March 20, 2024 

Contact: Stephanie Gomory, [email protected], 802-223-6304 x111 

Montpelier, Vt. – The ACLU and the Twin Valley School District have settled a complaint filed with the Vermont Human Rights Commission (HRC) on behalf of C.B., a Black student who was subjected to racially motivated bullying and harassment by classmates during the 2020-2021 school year.  

The ACLU filed the complaint with the HRC against Twin Valley Middle High School in December 2021, alleging that school administrators took no meaningful action to protect C.B.—the only Black student in the school at the time—from derogatory racial slurs, references to white supremacy, and threats of physical violence. Fearing for her safety, C.B. did not participate in school sports, her grades declined, and she developed anxiety and depression. Ultimately, C.B. was forced to transfer schools, just weeks before the school year ended.  

The HRC settlement announced yesterday was preceded by a separate, March 2023 settlement between Twin Valley and the U.S. Department of Justice. Following an investigation under Title IV of the Civil Rights Act of 1964, the DOJ concluded the District “knew of, and did not respond sufficiently to, individualized harassment and a broader hostile educational environment in Twin Valley Middle‐High School.”  

ACLU of Vermont Legal Director Lia Ernst: “These settlements taken together are a major win for our client, for Vermont students, and for everyone working for racial justice and more equitable schools. The reality is that identity-based bullying and harassment continues to affect students across this state every day, and state leaders and institutions have not responded adequately or appropriately. School administrators have a responsibility to protect students’ rights to an education free of discrimination, and we hope this case reminds schools of that responsibility.” 

While the Department of Justice settlement focuses on improving Twin Valley for current and future students—via changes to policies and practices, staff training, and monitoring by DOJ—the HRC settlement emphasizes acknowledging and redressing the harms C.B. suffered while she was a student there.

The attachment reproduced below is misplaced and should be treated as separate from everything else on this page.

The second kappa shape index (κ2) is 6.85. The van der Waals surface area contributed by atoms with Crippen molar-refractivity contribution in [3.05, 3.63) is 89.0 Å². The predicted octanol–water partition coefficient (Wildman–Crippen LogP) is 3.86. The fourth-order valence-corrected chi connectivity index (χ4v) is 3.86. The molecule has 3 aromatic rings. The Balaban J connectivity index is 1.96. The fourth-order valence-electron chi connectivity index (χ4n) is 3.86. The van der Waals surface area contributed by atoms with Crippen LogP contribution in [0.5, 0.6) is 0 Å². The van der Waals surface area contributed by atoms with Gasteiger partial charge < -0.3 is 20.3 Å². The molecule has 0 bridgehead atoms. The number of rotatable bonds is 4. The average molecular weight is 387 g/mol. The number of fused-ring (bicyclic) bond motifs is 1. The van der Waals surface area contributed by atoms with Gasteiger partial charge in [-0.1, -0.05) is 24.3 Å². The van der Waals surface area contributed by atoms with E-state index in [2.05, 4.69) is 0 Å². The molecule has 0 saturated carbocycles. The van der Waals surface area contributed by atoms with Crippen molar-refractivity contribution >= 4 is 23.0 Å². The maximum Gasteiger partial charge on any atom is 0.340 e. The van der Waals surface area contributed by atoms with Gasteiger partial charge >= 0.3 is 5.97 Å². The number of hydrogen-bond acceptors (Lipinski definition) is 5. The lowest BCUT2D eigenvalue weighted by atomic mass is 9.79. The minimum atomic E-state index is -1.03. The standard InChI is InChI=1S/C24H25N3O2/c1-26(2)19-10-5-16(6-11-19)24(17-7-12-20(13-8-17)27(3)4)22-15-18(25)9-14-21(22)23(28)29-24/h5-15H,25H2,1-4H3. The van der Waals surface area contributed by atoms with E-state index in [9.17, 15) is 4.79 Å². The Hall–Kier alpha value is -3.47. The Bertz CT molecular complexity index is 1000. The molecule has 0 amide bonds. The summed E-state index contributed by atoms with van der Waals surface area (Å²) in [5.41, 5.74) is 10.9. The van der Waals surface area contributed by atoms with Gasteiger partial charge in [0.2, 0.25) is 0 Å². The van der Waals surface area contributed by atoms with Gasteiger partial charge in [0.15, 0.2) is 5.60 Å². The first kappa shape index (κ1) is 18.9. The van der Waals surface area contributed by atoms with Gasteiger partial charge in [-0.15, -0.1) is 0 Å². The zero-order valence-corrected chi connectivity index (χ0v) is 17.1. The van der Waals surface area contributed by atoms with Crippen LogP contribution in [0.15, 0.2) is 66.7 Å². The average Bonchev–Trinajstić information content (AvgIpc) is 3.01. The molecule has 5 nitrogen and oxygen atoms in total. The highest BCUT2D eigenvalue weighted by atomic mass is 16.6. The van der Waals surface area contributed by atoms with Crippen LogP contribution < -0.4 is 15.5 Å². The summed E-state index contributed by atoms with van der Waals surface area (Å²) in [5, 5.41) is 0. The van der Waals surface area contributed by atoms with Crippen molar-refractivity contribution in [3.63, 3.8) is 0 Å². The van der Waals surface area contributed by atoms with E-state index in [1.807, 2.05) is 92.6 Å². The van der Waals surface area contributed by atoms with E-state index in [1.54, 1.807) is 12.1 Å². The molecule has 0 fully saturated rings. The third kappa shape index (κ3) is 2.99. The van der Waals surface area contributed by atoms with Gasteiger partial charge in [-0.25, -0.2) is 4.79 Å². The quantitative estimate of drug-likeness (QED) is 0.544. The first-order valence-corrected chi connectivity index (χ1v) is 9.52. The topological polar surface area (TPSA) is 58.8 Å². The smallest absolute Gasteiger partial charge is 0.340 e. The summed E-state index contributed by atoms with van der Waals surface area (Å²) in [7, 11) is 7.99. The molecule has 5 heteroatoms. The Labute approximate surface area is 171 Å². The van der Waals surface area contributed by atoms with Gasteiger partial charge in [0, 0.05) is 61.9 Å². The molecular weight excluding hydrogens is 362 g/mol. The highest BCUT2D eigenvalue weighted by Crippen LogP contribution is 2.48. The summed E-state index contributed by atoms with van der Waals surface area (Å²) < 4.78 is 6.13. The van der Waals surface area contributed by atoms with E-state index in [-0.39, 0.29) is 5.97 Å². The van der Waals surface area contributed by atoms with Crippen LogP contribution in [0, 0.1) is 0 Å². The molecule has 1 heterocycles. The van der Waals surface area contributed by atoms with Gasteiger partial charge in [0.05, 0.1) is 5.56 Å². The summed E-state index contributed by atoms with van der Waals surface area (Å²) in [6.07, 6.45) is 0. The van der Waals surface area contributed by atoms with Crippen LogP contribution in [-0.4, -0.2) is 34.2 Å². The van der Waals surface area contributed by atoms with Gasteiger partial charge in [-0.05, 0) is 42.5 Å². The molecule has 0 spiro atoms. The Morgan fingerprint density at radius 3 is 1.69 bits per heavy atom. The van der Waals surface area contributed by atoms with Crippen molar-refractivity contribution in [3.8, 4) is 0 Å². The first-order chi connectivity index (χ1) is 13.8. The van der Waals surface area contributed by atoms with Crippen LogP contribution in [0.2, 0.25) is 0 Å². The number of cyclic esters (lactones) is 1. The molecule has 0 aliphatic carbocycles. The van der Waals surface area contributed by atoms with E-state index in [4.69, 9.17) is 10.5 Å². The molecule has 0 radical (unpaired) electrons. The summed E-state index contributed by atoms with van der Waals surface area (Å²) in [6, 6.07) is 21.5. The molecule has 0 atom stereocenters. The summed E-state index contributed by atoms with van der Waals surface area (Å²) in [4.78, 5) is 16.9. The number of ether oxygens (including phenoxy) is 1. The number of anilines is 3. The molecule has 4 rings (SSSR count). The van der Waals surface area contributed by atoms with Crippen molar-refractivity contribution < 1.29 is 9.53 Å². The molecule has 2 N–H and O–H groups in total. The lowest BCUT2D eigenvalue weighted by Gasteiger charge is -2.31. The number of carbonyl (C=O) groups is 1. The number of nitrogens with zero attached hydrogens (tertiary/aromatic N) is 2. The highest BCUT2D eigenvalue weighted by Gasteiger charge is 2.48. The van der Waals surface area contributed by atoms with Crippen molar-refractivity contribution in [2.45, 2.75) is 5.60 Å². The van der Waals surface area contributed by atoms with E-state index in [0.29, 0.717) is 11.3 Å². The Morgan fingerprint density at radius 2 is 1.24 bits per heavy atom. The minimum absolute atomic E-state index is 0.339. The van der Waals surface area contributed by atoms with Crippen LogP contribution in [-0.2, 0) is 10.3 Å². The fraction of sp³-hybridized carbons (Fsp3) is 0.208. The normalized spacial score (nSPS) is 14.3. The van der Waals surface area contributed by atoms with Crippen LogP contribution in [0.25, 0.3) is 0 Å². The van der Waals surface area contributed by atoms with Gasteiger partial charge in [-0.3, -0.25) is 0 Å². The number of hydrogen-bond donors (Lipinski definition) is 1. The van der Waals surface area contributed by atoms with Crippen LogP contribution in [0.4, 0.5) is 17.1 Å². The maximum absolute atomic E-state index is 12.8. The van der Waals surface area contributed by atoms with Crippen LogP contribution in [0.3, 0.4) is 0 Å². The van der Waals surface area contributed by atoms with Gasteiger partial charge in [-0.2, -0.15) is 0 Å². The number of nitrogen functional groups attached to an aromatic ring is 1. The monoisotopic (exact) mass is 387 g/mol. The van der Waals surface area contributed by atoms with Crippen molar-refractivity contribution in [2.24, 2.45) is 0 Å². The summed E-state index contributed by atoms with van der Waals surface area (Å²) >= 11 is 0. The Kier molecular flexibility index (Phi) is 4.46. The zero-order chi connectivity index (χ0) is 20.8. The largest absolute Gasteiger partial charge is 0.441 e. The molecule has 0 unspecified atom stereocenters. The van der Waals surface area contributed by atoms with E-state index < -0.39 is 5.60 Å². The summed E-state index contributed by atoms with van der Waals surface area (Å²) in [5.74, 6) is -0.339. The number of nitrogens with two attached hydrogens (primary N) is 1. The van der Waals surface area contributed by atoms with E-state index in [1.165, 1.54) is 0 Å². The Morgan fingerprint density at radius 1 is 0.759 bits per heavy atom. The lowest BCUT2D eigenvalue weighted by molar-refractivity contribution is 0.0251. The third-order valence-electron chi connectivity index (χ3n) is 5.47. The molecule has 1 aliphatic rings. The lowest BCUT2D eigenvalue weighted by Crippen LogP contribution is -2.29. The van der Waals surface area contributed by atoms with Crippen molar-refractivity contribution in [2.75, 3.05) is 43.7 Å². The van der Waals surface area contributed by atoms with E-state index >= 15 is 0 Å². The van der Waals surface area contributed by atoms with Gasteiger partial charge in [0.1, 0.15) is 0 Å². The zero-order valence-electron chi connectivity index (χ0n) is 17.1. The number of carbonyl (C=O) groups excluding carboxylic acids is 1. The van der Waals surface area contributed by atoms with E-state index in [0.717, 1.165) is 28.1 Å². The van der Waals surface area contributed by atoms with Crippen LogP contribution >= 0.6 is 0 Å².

Under its terms, Twin Valley released a public statement expressing regret for the harms C.B. experienced and the administration’s insufficient responses. The parties also exchanged letters reflecting on the harassment and its impacts. Additionally, Twin Valley paid C.B. an undisclosed sum in damages and attorney fees. 

ACLU client C.B. “Though the harms that I experienced can’t be undone, I am relieved that Twin Valley is being held accountable and working to change the way it addresses racially motivated bullying and harassment. I hope that state policymakers and school officials will learn from my experience, so that other students do not have to face the same hostile environment that I did.”  

Past reports have documented longstanding, pervasive racism in Vermont schools, and advocates continue to call on policymakers to enact stronger guidelines and protections for students. In October, a coalition of Vermont organizations launched Vermont Narratives for Change to collect stories from students who have been subject to hazing, bullying, or harassment in Vermont schools. The campaign seeks to inform policy changes that protect the right to a fair, equitable education. 

C.B. is represented by the ACLU of Vermont and pro bono co-counsel at Hausfeld LLP.  

Find more information about Vermont Narratives for Change here